Baseball honors Jackie Robinson
Commissioner retires No. 42
April 15, 1997
NEW YORK (CNN) -- Standing in the infield at Shea Stadium, President Bill Clinton honored baseball pioneer Jackie Robinson Tuesday as a man who "changed the face of baseball and America" 50 years ago.
Clinton's appearance capped a 50th anniversary tribute to Major League baseball's first African-American player. Robinson broke the color barrier, overcoming a barrage of racist abuse, on April 15, 1947.
And as the president noted, Robinson's precedent had profound implications not just for sports, but for society at large.
Also on hand was Robinson's widow, Rachel, and his grandson, Jesse Sims, who threw out the ceremonial first pitch before the game between the New York Mets and the Los Angeles Dodgers.
'America is stronger'
"America is a stronger, richer country when we all work together and give everyone a chance," Clinton told the crowd after the fifth inning. "Robinson's legacy didn't end with baseball. He knew that education, not sports, was the key to success in life." (31 sec. /704K AIFF or WAV sound)
Despite the gains made by the civil rights movement, Robinson's message of inclusion still applies to contemporary society, Clinton said. "We can achieve equality on the playing field, but we need to establish it in the boardrooms of America."
Rachel Robinson added, "This is a great tribute to a more equitable society."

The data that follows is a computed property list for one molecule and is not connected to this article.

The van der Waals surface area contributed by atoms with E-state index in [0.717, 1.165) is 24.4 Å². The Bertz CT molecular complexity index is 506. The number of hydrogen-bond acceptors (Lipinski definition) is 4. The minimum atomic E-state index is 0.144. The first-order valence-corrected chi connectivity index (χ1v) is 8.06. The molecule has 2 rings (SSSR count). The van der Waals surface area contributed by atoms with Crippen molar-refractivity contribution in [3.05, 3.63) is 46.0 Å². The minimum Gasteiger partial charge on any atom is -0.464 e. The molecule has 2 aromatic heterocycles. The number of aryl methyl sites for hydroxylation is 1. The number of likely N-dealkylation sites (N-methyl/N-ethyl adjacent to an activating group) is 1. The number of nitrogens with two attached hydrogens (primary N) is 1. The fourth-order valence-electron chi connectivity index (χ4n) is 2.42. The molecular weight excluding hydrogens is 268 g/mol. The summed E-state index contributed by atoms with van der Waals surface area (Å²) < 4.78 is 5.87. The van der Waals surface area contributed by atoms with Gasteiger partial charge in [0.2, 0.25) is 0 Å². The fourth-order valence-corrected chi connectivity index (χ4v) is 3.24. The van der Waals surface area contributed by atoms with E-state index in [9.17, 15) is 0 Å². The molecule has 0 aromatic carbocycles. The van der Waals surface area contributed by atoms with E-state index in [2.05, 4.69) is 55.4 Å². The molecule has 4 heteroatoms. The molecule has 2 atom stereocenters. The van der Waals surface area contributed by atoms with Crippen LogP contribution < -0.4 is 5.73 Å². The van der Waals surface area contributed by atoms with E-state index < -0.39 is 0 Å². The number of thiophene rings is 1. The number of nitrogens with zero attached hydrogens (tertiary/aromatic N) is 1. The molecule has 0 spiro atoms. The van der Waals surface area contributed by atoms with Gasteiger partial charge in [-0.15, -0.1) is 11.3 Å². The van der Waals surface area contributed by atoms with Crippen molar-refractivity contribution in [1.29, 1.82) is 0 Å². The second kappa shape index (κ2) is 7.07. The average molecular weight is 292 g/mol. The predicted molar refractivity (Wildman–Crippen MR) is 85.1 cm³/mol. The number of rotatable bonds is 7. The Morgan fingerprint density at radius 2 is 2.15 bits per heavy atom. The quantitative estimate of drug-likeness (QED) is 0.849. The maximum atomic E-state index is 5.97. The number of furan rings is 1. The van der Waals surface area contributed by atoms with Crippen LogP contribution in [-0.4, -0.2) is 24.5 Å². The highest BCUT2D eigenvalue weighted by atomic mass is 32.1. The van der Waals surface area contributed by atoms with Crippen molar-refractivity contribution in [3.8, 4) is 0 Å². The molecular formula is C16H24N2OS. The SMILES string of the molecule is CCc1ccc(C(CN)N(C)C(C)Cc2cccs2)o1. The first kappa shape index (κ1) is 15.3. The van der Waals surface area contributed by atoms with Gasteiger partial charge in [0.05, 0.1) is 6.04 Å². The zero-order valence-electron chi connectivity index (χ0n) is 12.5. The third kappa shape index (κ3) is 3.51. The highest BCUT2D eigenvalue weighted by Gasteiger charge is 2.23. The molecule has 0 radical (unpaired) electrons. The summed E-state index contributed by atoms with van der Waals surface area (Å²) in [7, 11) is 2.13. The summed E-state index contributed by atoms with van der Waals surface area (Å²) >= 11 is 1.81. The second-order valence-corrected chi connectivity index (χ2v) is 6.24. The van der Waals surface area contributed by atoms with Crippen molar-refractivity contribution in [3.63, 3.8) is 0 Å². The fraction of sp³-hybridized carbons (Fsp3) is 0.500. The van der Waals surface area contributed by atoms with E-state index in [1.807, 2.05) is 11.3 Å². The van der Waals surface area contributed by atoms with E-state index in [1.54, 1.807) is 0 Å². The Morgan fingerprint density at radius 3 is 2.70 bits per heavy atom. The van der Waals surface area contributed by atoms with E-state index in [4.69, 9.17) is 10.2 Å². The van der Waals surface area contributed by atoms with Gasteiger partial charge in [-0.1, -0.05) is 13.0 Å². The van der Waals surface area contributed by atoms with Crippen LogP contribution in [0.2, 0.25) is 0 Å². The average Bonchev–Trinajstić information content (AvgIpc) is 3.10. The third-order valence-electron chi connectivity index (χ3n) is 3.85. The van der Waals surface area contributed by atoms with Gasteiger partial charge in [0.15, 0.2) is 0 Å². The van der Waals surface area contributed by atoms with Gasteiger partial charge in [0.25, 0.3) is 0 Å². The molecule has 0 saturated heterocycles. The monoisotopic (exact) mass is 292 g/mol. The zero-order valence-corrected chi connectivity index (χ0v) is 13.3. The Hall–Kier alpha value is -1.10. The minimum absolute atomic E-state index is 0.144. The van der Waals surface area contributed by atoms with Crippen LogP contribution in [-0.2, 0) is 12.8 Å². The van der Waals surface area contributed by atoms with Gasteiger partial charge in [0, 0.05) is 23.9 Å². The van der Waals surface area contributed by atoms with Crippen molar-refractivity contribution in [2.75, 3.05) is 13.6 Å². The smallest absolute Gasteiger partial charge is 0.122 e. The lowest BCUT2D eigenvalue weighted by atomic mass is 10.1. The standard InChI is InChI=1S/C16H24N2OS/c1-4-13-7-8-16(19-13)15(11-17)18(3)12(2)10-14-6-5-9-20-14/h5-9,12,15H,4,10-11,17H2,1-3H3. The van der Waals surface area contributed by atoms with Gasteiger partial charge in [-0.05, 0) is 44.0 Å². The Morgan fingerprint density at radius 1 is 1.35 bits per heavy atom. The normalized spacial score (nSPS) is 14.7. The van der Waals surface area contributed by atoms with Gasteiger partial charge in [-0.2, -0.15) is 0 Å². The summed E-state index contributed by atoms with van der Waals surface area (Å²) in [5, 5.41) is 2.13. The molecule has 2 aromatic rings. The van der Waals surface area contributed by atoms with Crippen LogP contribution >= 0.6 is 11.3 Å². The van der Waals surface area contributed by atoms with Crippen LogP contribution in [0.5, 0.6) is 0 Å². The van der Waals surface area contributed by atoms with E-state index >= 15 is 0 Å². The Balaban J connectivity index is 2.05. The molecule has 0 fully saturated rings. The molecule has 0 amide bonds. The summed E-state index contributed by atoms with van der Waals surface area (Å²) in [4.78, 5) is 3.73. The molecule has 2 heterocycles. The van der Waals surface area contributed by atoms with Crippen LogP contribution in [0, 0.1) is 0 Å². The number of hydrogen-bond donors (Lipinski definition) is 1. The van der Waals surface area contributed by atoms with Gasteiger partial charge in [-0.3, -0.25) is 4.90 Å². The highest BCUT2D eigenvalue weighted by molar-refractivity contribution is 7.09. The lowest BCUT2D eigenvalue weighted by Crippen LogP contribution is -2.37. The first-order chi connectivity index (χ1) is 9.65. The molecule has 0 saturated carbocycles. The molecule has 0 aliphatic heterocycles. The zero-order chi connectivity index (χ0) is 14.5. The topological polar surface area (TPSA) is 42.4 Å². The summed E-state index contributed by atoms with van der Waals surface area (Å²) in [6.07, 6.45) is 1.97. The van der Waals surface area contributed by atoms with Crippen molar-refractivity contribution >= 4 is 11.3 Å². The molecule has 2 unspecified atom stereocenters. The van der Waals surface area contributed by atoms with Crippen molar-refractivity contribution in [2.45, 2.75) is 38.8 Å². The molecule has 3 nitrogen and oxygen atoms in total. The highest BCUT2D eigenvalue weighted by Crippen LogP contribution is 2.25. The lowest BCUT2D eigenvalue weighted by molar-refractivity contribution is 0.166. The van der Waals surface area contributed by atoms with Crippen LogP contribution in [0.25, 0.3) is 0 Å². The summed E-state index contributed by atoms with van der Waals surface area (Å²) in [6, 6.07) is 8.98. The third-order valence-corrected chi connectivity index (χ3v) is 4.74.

Acting Major League Baseball Commissioner Bud Selig also joined the tribute.
"No single person is bigger than the game of baseball, no one except Jackie Robinson," he said. "He remains bigger than the game."
As a tribute, Selig announced that the number on Robinson's jersey, No. 42, would be retired. Athletes now wearing the number may continue to do so, but it won't be reissued. (51 sec. /1.1M AIFF or WAV sound)
Jackie Robinson Parkway
Also Tuesday, a five-mile-long thoroughfare leading from Brooklyn to the statium in Queens was renamed the Jackie Robinson Parkway. The road passes through the cemetery where Robinson was buried in 1972.
Smithsonian officials unveiled an exhibit honoring Robinson this week at the National Museum of American History. The exhibit opened a day after Tiger Woods won the Masters golf tournament, becoming the first African-American to win a major golf tournament.
Robinson was a stellar athlete in his field, with a lifetime batting average of .329. But Robinson's accomplishment's were groundbreaking in other ways.
By gracefully handling the challenge of integration, he shattered the conventional wisdom of the day that blacks and whites should remain separated.
"If you were arguing the integration side of the argument, you could always play the Jackie Robinson card and watch the big husky redneck shut up, because there was nothing they could say," Clinton said in a radio address.
When Robinson broke into the major leagues with the Brooklyn Dodgers on April 15, 1947, there was no civil rights movement in America. It was a year before President Truman desegregated the armed forces.
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